Techniques like burning became popular again for managing prairie and savanna, and in 1965 Head Gardener Ken Avery switched from mowing the Upland to burning. One of his notes on the process makes me wonder how oak savanna was understood at that time: “Many seem to think that fire is a magic word and you have only to burn an area and, presto! You have a prairie. I will agree that fire is an important tool in maintaining prairies but my experience is that fire alone will not do the job. Fire seems particularly ineffective in controlling sumac and oaks -- two of our greatest problems in the garden.” Did he not know that Indigenous people managed oak- based ecosystems with fire, to promote oak tree health? How did he view the ecosystems he managed as he focused the garden on native plants? His prairie burns, over time, would help spread out the neat clumps of plants Martha Crone established.
Martha Crone documented the garden seasons photographically, so we see how time and attention changed the upland garden. Her slides live at the Minnesota History Center in St Paul; it’s worth taking an afternoon to request the box from storage and lay out the slides on a light table. The orange plants in her photos are “butterfly flower,” Asclepias tuberosa, a type of milkweed. It’s still in the garden, though notice how plants are laid out differently in the photo than they appear today. Asters, goldenrods and blazing star now intermingle on their namesake paths. With a hand lens and some patience, even an amateur botanist can practice differentiating species by color, texture and pattern. The prairie dock, the cup plants, the Michigan and Turk’s cap lilies- these flowers fill the skyline by late summer along the Prairie Path.
Martha Crone planted the prairie dock in the upland, and its distinctive basal leaves and long stems clearly name at least one yellow composite flower. Other yellow flowers (genus Heliantus) throughout the Upland have interbred over the years, complicating precise identification. This garden holds old stories in new configurations. We know it will change again over the next 75 years, as Minneapolis changes in both culture and climate.
Annelise Brandel-Tanis is a Garden naturalist.
More information on the development of the Upland Garden HERE
Board Member Lauren Husting has answered questions from Candy Bartol about her profession and how she became interested in our Garden.
Q: Tell what drew you to trombone and a road to making it a life skill.
A: By 7th grade, my band had too many flutes and not enough low brass instruments, so I volunteered to change. I’ve never regretted it. When it came to deciding what to pursue in college, I was torn between biological sciences and music. Ultimately I chose music because I love the community and sharing music with others. I earned degrees in Trombone Performance, an undergraduate from UW Madison and a masters from the University of North Texas. UNT was a big deal for me because it’s an amazing music school, with a trombone studio that is one of the country’s best. I’m still performing today, I think, due that special push from the faculty there. I was never drawn to orchestral performance, but love chamber music and solos. Most of what I do is freelance, jazz, or pop. I make money from teaching private lessons, allowing me time to practice, rehearse with bands, and play what I want to play.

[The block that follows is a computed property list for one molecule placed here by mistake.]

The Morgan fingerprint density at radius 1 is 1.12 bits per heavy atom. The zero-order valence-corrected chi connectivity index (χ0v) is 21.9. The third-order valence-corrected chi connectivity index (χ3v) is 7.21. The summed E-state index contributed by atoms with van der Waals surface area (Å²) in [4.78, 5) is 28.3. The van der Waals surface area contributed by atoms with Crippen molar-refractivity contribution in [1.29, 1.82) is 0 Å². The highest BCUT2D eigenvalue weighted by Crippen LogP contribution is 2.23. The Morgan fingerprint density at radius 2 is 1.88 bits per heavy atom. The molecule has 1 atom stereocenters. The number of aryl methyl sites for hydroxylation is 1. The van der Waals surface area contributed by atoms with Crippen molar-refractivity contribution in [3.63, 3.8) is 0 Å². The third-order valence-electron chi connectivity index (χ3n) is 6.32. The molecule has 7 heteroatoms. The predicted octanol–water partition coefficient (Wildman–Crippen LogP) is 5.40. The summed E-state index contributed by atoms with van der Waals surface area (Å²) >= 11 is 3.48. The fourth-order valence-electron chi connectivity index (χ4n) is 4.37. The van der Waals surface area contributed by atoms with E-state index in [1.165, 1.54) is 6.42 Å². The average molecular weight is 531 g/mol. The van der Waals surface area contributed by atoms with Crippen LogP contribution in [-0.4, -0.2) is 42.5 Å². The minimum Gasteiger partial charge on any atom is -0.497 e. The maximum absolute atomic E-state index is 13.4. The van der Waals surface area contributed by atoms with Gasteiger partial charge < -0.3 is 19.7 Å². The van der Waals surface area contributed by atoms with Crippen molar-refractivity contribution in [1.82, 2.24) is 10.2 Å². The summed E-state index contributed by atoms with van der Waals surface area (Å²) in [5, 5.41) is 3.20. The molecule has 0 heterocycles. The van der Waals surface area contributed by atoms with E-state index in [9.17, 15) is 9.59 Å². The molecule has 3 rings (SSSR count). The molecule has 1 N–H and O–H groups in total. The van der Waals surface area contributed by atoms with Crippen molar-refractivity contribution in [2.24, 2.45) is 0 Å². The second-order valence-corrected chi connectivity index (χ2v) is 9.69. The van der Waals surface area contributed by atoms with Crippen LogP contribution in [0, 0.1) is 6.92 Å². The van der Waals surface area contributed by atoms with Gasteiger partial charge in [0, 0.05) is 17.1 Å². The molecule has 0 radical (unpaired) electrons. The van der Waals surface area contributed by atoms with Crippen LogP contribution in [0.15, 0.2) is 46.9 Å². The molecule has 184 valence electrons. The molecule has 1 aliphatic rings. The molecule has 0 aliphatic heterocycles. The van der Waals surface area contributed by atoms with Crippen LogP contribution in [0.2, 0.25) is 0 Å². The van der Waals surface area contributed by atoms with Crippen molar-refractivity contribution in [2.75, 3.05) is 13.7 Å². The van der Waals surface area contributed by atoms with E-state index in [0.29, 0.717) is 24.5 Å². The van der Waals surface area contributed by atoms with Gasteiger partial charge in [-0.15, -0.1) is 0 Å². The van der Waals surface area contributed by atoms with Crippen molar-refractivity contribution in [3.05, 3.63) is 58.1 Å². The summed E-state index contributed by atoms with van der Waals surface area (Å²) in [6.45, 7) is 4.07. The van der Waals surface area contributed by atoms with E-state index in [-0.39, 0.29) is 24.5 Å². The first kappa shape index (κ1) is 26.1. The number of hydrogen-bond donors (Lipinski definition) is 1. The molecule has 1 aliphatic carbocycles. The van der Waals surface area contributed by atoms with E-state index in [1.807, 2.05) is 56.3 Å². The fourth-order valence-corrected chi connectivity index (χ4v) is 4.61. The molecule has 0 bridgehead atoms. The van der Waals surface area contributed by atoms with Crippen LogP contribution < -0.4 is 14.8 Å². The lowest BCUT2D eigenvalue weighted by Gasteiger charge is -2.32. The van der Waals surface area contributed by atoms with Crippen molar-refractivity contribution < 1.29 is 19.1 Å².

Q: What’s so special about the trombone?
A: Trombone sits in the tenor register, and, especially in choirs or chamber groups, sounds like a chorus. People think of it as a loud, comical instrument, but many composers over the years have understood its powerful lyrical and golden sound.
Q: So far what are highlights playing trombone?
A: I’ve been lucky to have so many amazing moments in my career. My favorites are performing for big, enthusiastic crowds as part of Brass Lassie and chances to make new, improvisatory music. I work with local composer Dameun Strange, playing his experimental, soul-affirming music has been one of the highlights of my career in recent years.
Q: Talk about rewards gained from teaching students.
A: When I realized you have to learn to teach just like any skill, I understood what educating could mean for me. I now love coming up with new solutions for students, helping them see their potential, and giving them tools to use their whole lives. My favorite memories with students involve those ‘aha!’ moments, but I also love when they express what music means to them.
Q: Have you played your trombone in the Garden?
A: I have not! I value the Garden so much as a peaceful, natural place, that I think trombone would be disruptive.
Q: When did you discover the Garden and kept you coming back?
A: About 10 years ago, I was taking a bike ride down Wirth Parkway and saw the sign. With nowhere to be, really, I pedaled up the driveway and walked into a world full of magic. I had no idea such a place could exist in a city. I became a regular visitor for a few years before deciding to volunteer. I was looking for something outside of music to do, and with liberty in my schedule, hoped I could give something back to a place that had been a refuge for me. Every season at Eloise is different. Some years I encounter so many creatures I feel that magical interconnectedness of our planet deeply. Other years I spot flowers I’ve never seen before and add them to my repertoire of knowledge. Becoming a part of the Friends Board means I can increase how to give back to the Garden through activism. I have made great friends of the naturalists on staff in recent years and cherish those relationships. It all takes me back to the teenager who also loved biological science and allows her to enjoy that many years later.